Middlesex and England bowler - and Lords.org columnist - Steve Finn has won the Cricket Writers Club (CWC) Young Player of the Year award.
Fast bowler Finn has had a whirlwind season, starting the year in the England Lions squad and ending it with eight Test caps, 32 Test wickets and a place on the Honours Boards at both Lord's and Old Trafford - with The Ashes series yet to come.
It has been quite a journey for the 6'8" seamer. Back in March he was called in to the England squad touring Bangladesh, initially as cover for the injured Ryan Sidebottom, Graham Onions and Stuart Broad.
Just days after his arrival in Chittagong Finn made his Test debut after England coach Andy Flower described his warm-up and practice performances as "impressive".
Finn took two wickets on his debut and has not looked back since - as he helped England complete a series whitewash in Bangladesh.
Back in England the amiable seamer made his home debut at his 'home' ground, Lord's.
He took 5-87 in the second innings to earn a place on the Lord's Honours Boards for his five-for. With match figures of 9-187 he almost made it a staggering ten-for.
Later that summer he took 5-42 at Old Trafford as England, once again, won every Test against the improving Bangladesh.
Against Pakistan Finn continued to take wickets: 5-78 at Trent Bridge; 3-67 at Edgbaston and 4-61 at Lord's as England won the series 3-1.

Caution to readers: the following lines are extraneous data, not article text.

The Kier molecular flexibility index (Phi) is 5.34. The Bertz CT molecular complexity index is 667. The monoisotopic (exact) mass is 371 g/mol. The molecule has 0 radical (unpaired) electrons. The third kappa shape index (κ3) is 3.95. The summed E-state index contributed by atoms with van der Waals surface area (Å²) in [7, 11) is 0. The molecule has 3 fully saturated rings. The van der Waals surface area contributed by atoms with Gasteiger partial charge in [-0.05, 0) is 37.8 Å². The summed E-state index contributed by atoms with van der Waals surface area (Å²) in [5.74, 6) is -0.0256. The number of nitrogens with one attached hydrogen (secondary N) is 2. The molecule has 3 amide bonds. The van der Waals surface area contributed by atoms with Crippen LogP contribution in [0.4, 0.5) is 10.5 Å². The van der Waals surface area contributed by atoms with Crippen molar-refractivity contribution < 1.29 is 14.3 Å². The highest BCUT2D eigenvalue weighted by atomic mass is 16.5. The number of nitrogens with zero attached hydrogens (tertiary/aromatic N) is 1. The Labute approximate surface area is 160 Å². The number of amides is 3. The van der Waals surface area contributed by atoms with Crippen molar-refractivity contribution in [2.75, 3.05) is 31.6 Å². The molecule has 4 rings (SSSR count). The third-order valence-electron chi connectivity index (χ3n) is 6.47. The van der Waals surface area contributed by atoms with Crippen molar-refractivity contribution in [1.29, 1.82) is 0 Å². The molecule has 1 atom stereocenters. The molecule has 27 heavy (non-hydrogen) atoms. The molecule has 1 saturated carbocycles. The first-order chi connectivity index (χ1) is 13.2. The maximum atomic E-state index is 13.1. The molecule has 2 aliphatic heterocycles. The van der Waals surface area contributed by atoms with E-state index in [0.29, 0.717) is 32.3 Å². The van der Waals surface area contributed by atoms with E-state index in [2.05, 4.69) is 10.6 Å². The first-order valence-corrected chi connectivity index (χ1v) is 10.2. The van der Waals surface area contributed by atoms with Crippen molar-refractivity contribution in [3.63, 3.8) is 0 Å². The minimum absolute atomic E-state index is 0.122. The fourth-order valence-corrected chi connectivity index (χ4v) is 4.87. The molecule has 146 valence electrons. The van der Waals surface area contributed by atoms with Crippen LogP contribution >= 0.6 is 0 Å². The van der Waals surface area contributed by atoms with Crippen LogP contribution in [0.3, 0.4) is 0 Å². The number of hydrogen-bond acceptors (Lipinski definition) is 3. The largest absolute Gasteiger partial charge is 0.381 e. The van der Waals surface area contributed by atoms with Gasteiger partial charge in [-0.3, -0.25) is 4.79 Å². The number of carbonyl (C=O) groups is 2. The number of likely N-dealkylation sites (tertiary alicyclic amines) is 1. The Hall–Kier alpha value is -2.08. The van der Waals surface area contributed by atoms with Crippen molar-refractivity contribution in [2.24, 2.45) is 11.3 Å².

Only the defeat at The Oval showed a rare blip in Finn's otherwise unerringly consistent form.
The Cricket Writers Award adds to an already exceptional season for the 21-year-old - one he hopes to cap by helping England retain The Ashes in Australia.
Finn joins illustrious company in winning the award.
Previous winners include: Fred Trueman (in 1952); Geoffrey Boycott (1963); Derek Underwood (1966); Ian Botham (1977); Michael Atherton (1990); & Andrew Flintoff (1998).
Current England team-mates James Anderson (2003); Ian Bell (2004); Alastair Cook (2005) & Stuart Broad (2006) have also won the award.
The award, a silver Treasury instand was made in the 1870s and first presented at the 1998 Dinner. It
is on display in the MCC Museum at Lord's.
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